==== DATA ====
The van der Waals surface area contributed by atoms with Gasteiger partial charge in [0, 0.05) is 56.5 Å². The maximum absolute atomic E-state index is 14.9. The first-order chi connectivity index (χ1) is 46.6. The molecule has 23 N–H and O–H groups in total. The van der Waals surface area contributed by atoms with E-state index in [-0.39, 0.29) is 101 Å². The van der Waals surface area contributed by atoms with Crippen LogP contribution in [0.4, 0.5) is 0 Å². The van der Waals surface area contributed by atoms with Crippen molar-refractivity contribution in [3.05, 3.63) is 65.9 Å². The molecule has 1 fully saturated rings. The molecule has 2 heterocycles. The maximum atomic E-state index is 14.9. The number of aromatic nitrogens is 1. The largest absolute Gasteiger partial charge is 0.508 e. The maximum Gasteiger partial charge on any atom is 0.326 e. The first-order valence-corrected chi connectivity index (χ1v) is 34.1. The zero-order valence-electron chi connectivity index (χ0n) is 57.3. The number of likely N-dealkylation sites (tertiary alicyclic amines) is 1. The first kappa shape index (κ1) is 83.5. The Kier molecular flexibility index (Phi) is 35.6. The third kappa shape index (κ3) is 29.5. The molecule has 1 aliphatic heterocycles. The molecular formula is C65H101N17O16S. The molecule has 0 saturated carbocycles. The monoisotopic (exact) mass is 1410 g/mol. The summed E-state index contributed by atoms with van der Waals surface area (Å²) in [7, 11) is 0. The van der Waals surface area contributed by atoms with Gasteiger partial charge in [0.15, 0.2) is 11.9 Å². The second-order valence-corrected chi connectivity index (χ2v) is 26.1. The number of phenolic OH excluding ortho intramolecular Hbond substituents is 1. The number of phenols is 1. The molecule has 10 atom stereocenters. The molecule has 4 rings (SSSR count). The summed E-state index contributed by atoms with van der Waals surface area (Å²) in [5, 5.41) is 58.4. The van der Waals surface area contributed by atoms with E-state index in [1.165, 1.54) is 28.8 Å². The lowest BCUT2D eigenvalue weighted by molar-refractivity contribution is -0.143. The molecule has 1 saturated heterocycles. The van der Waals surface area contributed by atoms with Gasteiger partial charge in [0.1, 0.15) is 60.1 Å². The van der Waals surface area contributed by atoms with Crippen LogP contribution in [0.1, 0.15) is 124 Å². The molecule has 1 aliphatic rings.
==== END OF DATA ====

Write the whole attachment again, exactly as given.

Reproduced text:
The van der Waals surface area contributed by atoms with Gasteiger partial charge in [0, 0.05) is 56.5 Å². The maximum absolute atomic E-state index is 14.9. The first-order chi connectivity index (χ1) is 46.6. The molecule has 23 N–H and O–H groups in total. The van der Waals surface area contributed by atoms with E-state index in [-0.39, 0.29) is 101 Å². The van der Waals surface area contributed by atoms with Crippen LogP contribution in [0.4, 0.5) is 0 Å². The van der Waals surface area contributed by atoms with Crippen molar-refractivity contribution in [3.05, 3.63) is 65.9 Å². The molecule has 1 fully saturated rings. The molecule has 2 heterocycles. The maximum atomic E-state index is 14.9. The number of aromatic nitrogens is 1. The largest absolute Gasteiger partial charge is 0.508 e. The maximum Gasteiger partial charge on any atom is 0.326 e. The first-order valence-corrected chi connectivity index (χ1v) is 34.1. The zero-order valence-electron chi connectivity index (χ0n) is 57.3. The number of likely N-dealkylation sites (tertiary alicyclic amines) is 1. The first kappa shape index (κ1) is 83.5. The Kier molecular flexibility index (Phi) is 35.6. The third kappa shape index (κ3) is 29.5. The molecule has 1 aliphatic heterocycles. The molecular formula is C65H101N17O16S. The molecule has 0 saturated carbocycles. The monoisotopic (exact) mass is 1410 g/mol. The summed E-state index contributed by atoms with van der Waals surface area (Å²) in [7, 11) is 0. The van der Waals surface area contributed by atoms with Gasteiger partial charge in [0.15, 0.2) is 11.9 Å². The second-order valence-corrected chi connectivity index (χ2v) is 26.1. The number of phenolic OH excluding ortho intramolecular Hbond substituents is 1. The number of phenols is 1. The molecule has 10 atom stereocenters. The molecule has 4 rings (SSSR count). The summed E-state index contributed by atoms with van der Waals surface area (Å²) in [5, 5.41) is 58.4. The van der Waals surface area contributed by atoms with E-state index in [1.165, 1.54) is 28.8 Å². The lowest BCUT2D eigenvalue weighted by molar-refractivity contribution is -0.143. The molecule has 1 saturated heterocycles. The van der Waals surface area contributed by atoms with Gasteiger partial charge in [0.1, 0.15) is 60.1 Å². The van der Waals surface area contributed by atoms with Crippen LogP contribution in [0.1, 0.15) is 124 Å². The molecule has 1 aliphatic rings.